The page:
Jan 14, 2013 - By Eric Blom, Staff WriterIt's the first time two women have served since 2008.
A more diverse Fremont County Commission met for the first time Jan. 8. The county board discussed beginning of the year business, talked about changes and took a tour of the court house.
Two new commissioners are on this year's board: Stephanie Kessler and Larry Allen. Kessler narrowly defeated District 4 incumbent Pat Hickerson in November's general election.
Allen gained his seat by by beating out incumbent Dennis Christensen in the District 2 Republican primary. The primary went into a special election after election judges made mistakes in the first round with Christensen the apparent winner the first time, Allen the second.
The new commissioners alter the county board's gender and political diversity, but the board has had similar variation in the past.
With two women and three men, there are twice as many women on the board. Further-more, there are now three Republicans, one Democrat and one independent on the board compared to last year's four Republicans and one Democrat.
The last time two women sat on the commission was 2007-2008, when Jane Adamson and Keja Whiteman were at the table. From 1995-1996, three women were commissioners, Adamson, Valerie Hafner Phifer and Alama Nicol.
For a stint between 1999 and 2004, though, all commissioners were men, and in the past 22 years, there has been an average of about one woman on the board.
The period 1995-96 was also the last instance fewer than four Republicans held commission seats. At that time, Democrats Hafner Phifer, Nicol and Ralph Urbigkeit were on the commission.
For eight years 1999-2007 the commission was a solidly Republican board.
One of the commission's first decisions was to designate all banks in Fremont County as depositories for the county government.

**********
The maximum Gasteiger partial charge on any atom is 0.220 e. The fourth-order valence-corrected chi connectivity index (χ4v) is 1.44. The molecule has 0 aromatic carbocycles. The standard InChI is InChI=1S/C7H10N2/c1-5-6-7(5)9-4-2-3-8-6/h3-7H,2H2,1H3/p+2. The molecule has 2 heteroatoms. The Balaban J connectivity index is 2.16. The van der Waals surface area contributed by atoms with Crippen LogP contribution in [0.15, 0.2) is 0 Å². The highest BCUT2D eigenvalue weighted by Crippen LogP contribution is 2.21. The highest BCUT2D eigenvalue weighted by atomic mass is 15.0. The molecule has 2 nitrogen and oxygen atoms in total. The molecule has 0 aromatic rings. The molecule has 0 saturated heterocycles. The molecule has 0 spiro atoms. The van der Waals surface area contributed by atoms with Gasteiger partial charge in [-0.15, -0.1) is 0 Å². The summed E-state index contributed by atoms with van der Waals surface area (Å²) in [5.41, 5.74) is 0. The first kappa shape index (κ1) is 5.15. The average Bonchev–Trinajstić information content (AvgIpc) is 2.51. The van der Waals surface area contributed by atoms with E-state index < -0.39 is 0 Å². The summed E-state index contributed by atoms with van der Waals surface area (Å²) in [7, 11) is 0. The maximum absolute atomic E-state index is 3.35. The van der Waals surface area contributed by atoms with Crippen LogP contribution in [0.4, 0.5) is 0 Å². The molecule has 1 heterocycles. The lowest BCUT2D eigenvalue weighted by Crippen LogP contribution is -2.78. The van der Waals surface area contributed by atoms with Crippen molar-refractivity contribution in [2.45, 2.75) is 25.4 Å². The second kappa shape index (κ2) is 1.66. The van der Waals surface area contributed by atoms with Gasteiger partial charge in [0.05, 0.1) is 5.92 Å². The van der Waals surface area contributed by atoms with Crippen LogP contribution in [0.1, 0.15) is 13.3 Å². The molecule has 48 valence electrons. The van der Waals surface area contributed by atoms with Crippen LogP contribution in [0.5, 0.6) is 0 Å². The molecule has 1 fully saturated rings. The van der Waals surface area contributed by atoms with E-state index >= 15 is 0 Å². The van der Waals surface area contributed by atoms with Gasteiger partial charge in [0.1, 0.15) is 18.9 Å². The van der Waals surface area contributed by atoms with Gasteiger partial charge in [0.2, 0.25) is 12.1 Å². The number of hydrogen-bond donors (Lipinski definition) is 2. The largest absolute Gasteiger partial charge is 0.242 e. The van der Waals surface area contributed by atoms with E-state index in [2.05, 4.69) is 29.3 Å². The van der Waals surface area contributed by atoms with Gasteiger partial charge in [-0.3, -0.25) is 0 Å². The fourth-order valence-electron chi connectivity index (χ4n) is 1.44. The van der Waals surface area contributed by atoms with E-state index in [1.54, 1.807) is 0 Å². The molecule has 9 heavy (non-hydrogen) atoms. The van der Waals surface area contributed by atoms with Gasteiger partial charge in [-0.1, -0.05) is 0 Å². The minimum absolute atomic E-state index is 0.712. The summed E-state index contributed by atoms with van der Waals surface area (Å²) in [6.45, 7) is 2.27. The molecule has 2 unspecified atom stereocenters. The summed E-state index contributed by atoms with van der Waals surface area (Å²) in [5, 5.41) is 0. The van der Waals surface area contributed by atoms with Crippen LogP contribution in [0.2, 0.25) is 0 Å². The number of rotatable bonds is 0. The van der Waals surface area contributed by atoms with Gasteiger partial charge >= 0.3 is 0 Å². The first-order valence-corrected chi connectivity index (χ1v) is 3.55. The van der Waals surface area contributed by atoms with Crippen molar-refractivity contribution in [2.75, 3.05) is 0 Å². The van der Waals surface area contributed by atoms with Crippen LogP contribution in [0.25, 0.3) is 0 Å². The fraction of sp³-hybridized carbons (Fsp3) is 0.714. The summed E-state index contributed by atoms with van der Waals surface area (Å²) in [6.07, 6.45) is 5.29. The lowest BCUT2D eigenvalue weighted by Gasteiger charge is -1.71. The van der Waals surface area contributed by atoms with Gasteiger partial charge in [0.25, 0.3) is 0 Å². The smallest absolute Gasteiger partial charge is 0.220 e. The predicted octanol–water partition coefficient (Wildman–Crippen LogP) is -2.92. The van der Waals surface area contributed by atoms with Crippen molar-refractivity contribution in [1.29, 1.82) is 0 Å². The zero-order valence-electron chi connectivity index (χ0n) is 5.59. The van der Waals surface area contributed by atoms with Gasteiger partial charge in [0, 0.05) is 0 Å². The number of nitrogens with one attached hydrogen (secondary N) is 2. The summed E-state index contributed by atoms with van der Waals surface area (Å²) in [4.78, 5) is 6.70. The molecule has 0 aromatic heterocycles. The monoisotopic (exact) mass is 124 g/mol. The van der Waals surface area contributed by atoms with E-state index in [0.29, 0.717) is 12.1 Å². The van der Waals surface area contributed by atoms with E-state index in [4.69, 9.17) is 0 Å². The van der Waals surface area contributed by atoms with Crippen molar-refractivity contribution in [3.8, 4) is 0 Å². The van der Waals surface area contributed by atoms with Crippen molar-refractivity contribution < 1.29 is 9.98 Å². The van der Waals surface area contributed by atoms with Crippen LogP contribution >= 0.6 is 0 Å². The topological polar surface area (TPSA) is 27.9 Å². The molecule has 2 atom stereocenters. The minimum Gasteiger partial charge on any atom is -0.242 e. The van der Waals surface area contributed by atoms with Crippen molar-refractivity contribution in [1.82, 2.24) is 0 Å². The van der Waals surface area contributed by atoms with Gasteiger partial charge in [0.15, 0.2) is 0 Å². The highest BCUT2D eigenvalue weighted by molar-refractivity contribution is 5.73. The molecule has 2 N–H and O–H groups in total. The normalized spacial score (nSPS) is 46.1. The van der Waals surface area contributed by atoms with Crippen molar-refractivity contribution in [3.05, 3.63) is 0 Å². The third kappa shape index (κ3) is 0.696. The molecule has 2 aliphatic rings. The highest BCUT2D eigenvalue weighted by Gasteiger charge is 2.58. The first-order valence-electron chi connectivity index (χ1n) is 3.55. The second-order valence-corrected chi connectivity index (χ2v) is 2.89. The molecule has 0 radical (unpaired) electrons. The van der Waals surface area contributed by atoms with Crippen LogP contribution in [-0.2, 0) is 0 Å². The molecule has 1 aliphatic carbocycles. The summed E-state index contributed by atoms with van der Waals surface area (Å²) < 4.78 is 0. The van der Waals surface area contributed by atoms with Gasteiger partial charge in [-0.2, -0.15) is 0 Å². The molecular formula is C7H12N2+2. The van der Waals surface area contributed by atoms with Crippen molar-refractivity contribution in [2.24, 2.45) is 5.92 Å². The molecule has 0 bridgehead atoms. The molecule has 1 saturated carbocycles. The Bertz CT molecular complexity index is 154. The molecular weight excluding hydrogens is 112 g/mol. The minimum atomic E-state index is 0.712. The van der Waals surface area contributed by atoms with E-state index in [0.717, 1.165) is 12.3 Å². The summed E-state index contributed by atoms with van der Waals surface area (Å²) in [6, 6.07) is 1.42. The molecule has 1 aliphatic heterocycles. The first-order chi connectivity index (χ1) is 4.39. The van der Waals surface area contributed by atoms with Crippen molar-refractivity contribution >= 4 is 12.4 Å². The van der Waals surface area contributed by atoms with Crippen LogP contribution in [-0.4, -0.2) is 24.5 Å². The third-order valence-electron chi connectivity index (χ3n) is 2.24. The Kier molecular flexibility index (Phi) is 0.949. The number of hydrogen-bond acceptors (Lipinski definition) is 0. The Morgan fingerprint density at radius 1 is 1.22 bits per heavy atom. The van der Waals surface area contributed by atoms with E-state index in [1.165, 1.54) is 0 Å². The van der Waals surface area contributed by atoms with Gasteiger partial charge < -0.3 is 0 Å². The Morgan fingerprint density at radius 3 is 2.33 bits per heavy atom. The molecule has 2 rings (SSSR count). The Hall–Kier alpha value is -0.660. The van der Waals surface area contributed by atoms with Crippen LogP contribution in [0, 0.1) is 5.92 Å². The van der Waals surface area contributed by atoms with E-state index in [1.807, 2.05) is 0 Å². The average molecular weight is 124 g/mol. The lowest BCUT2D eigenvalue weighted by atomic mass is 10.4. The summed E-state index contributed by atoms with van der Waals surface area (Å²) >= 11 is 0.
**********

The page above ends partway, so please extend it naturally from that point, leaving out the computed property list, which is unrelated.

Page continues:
Chairman Doug Thompson said the commission designated to all the banks as such so the Treasurer can use them as necessary.
The commission also decided to keep The Ranger and Lander Journal as its official newspapers, where all county public notices will be published. The newspapers make the space available at a substantial discount from retail advertising rates.
Kessler raised the question of a change in the meeting schedule.
"Has the commission considered holding regular meetings in the evenings so that they are more accessible to people who work during the day?" asked Kessler.
County Clerk Julie Freese said changing the county board's schedule could have logistical and financial implications.
If the commission met after normal business hours, the commission's staff and other county employees who attend the meetings would have to adjust their schedule or be paid over time, she said.
Some issues interest many members of the public and considering those items in evening meetings could be a good idea, Thompson said.
"It hasn't really been discussed," he added. "It would be a good point of discussion."
The commission plans to discuss its meeting schedule at its Jan. 15 meeting.
The meeting adjourned at 2 p.m., but the day was not over yet. Thompson led the other commissioners in a tour of the Fremont County Courthouse to introduce Kessler and Allen to county staff and to familiarize them with government departments.
The group first went into the Fremont County Assessor's office, where Assessor Tara Berg gave everyone a primer on tax abatements. The tour then visited the county treasurer's and clerk's officers and met their staffs.
Afterward, commissioners packed into an elevator and rode down to basement. Thompson showed them more offices and the old county jail, where the cells now are full of county records, unused equipment and props from a haunted house sometimes created in the former lock-up.
Then, the group walked through the jail and met Fremont Coroner Ed McAuslan at the morgue. McAuslan showed commissioners the exam room, viewing room and freezer in his department's area.
The tour continued on, moving up stairs to the Fremont Count Attorney's office, and then up more stairs to the rest of the courthouse.
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